July 08, 2003
Trampoline Hall

Sheila Heti's venture to bring back the Salons of yesteryear sure can make for a great night out.

There were three speakers last night at Clinton's, and the only rule about being a speaker is that you can't lecture about your chosen area of expertise. Arianne Robinson kicked things off with a speech about the travails of going to a nude beach, which somehow wasn't as involving as it could have been, but brave nonetheless, I s'pose. Second, Ian Morfitt talked about The Ranters, who lived during Shakespeare's time, and had getting naked, getting drunk, and having sex as the corner stone of their religion. All surviving information about 'the hippies of the 16th Century' was written by their detractors. Morfitt had a passion for his subject, but because he was not (and technically couldn't have been) a historian, he left me with plenty of questions - not at all a bad thing.

Bobby Hsu, the night's final speaker, stole the show with his "on the art of ducking," in which he outlined all the reasons he regularly ducks people, from a failure to hand in a term paper (which resulted in his transferring schools out of a fear he'd run into his kindly prof,) to the jazz artist he recorded for who he now ducks regularly because he's afraid of having to answer the question 'how did you think our session turned out?'. Hilariously, he postulated that ducking was an art-form alive and well in the margins, precisely because it had not yet come to be thought of as such. At his lecture's end, the evening's host, Misha Glouberman, read from a scrap of paper in Hsu's breast pocket the phrase 'you are completely pathetic', something Hsu anticipated he'd be hearing from a member of the audience. But the crowd adored him, understood completely what he was talking about, and gave him by far the night's biggest round of applause.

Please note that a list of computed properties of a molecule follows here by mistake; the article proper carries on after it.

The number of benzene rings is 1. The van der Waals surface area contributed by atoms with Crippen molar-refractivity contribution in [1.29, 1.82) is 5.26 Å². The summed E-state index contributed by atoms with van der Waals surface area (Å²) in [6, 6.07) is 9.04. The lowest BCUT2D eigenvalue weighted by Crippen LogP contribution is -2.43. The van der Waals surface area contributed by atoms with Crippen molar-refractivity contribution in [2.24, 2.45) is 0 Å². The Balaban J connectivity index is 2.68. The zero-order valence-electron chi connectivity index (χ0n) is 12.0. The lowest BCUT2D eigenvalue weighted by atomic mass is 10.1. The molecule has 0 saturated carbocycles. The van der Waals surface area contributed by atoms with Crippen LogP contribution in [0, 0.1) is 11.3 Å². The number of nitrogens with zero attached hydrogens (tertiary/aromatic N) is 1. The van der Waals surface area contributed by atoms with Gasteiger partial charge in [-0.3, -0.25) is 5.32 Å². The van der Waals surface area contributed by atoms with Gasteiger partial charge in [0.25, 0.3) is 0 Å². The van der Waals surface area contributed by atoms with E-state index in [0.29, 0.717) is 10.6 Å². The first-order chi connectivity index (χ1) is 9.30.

The great thing about this event is how drunk everyone gets as the evening progresses. The question and answer period following each individual lecture reflects an increasing inhibition, as the audience pokes around in the belief system of the lecturer. Though this isn't necessary unique, the overall effect of Trampoline Hall is a novel one: it's a roomful of people coming together to drink, smoke, and share in the experience of being human by interracting openly with each other, riffing on the themes developed by the various speakers. (Forgive me for using the word "riffing".)

They're taking their show on the road (NYC on July 30th?), but promise to keep up with their monthly session [normally at The Cameron House], and I might just be hooked.

Posted by at July 08, 2003 01:19 PM


Posted by: mp3 on November 6, 2004 02:58 PM .


Posted by: mp3 on November 7, 2004 12:40 AM .
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